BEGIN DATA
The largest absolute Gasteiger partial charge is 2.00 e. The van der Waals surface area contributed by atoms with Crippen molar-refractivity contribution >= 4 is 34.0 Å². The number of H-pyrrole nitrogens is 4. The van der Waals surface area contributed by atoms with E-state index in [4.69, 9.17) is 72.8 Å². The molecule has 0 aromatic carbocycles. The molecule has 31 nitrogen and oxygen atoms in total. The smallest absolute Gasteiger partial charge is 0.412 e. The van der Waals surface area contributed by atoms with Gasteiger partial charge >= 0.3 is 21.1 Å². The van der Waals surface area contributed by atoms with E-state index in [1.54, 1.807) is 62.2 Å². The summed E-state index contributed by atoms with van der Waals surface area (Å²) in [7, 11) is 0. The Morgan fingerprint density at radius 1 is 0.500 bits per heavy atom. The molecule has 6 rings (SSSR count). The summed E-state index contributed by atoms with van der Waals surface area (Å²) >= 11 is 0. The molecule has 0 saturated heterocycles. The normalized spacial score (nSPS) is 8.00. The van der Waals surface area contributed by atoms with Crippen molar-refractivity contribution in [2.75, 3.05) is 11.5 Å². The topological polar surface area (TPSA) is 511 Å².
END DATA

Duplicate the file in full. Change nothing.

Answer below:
The largest absolute Gasteiger partial charge is 2.00 e. The van der Waals surface area contributed by atoms with Crippen molar-refractivity contribution >= 4 is 34.0 Å². The number of H-pyrrole nitrogens is 4. The van der Waals surface area contributed by atoms with E-state index in [4.69, 9.17) is 72.8 Å². The molecule has 0 aromatic carbocycles. The molecule has 31 nitrogen and oxygen atoms in total. The smallest absolute Gasteiger partial charge is 0.412 e. The van der Waals surface area contributed by atoms with Gasteiger partial charge >= 0.3 is 21.1 Å². The van der Waals surface area contributed by atoms with E-state index in [1.54, 1.807) is 62.2 Å². The summed E-state index contributed by atoms with van der Waals surface area (Å²) in [7, 11) is 0. The Morgan fingerprint density at radius 1 is 0.500 bits per heavy atom. The molecule has 6 rings (SSSR count). The summed E-state index contributed by atoms with van der Waals surface area (Å²) >= 11 is 0. The molecule has 0 saturated heterocycles. The normalized spacial score (nSPS) is 8.00. The van der Waals surface area contributed by atoms with Crippen molar-refractivity contribution in [2.75, 3.05) is 11.5 Å². The topological polar surface area (TPSA) is 511 Å².